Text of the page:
Use and Cost of Chemotherapy in Australia between 2000 and 2011 (#145)
Aims: To assess longitudinal trends in use and cost of chemotherapy between 2000 and 2011 in Australia, and to investigate factors contributing to the trends observed.
Methods: Chemotherapy medicines were categorised using the Anatomical Therapeutic Chemical classification system. Prescription counts and costs were obtained from the Australian Statistics on Medicines publications which include government expenditure for medicines funded by the Pharmaceutical Benefits Scheme (PBS) and estimates for private and under co-payment prescriptions. Data did not include use for inpatients in public hospitals, off-label use and use in hospitals for indications not funded by the PBS, use in patient familiarisation programmes or clinical trials. Data on price changes, dates of regulatory approval and PBS funding of chemotherapy medicines were obtained from government websites.
Results: Between 2000 and 2011, there was a 165% increase in overall use of chemotherapy with the majority of prescriptions dispensed for antimetabolites, mainly methotrexate and fluorouracil. There was a 482% increase in total expenditure from AUD$ 129M in 2000 to AUD$ 752M in 2011. In 2000, the costs of ‘plant alkaloids and other natural products’ (mainly taxanes) and ‘other antineoplastic agents’ (mainly monoclonal antibodies and protein kinase inhibitors) represented 37% and 35% of the total expenditure respectively. The costs of ‘other antineoplastic agents’ increased almost ten-fold between 2000 (AUD$ 45M) and 2011 (AUD$ 497M) and represented 66% of the total expenditure in 2011. In 2011, six medicines accounted for 58% of all chemotherapy expenditure, including four new medicines (rituximab 16.5%, imatinib 13.4%, bevacizumab 8.9%, trastuzumab 5.5%) and two generic medicines (docetaxel 8.4% and paclitaxel 5.4%).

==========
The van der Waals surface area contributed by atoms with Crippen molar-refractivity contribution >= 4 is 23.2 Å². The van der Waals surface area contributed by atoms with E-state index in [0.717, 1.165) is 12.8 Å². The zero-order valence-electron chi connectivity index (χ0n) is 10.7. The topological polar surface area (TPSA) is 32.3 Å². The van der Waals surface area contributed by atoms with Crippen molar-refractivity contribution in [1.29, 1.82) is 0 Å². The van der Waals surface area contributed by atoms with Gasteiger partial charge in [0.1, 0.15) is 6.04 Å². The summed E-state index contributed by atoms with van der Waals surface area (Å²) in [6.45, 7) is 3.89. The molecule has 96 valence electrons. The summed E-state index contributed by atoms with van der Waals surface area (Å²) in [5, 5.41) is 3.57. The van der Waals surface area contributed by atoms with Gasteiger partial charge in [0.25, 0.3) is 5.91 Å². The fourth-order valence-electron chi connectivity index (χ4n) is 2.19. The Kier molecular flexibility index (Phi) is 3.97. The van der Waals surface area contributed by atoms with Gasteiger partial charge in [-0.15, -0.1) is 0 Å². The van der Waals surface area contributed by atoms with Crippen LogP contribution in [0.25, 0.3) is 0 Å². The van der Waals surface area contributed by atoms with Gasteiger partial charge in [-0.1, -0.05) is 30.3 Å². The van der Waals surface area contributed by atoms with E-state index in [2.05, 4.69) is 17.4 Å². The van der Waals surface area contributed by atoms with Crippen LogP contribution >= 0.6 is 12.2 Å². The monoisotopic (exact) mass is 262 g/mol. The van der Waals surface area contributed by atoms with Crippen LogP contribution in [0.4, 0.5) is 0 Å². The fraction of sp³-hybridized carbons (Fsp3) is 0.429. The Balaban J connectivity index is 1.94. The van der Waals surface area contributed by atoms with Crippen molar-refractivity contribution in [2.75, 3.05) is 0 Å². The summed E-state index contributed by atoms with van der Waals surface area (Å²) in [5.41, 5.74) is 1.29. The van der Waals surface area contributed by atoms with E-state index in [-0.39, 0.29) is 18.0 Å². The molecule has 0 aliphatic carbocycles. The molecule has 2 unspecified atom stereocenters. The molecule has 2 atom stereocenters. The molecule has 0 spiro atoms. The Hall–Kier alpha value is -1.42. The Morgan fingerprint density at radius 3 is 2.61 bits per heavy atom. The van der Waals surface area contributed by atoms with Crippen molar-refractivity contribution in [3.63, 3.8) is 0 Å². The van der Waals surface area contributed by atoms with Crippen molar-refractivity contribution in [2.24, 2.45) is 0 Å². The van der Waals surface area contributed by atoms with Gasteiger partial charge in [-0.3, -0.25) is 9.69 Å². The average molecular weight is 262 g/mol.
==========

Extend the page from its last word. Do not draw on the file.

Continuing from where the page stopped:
Conclusions: Price decreases of off-patent medicines and increasing use of new high cost chemotherapy medicines can explain the patterns observed. The increasing cost of chemotherapy represents a challenge for health insurers with regards to equitable and cost-effective use of cancer medicines.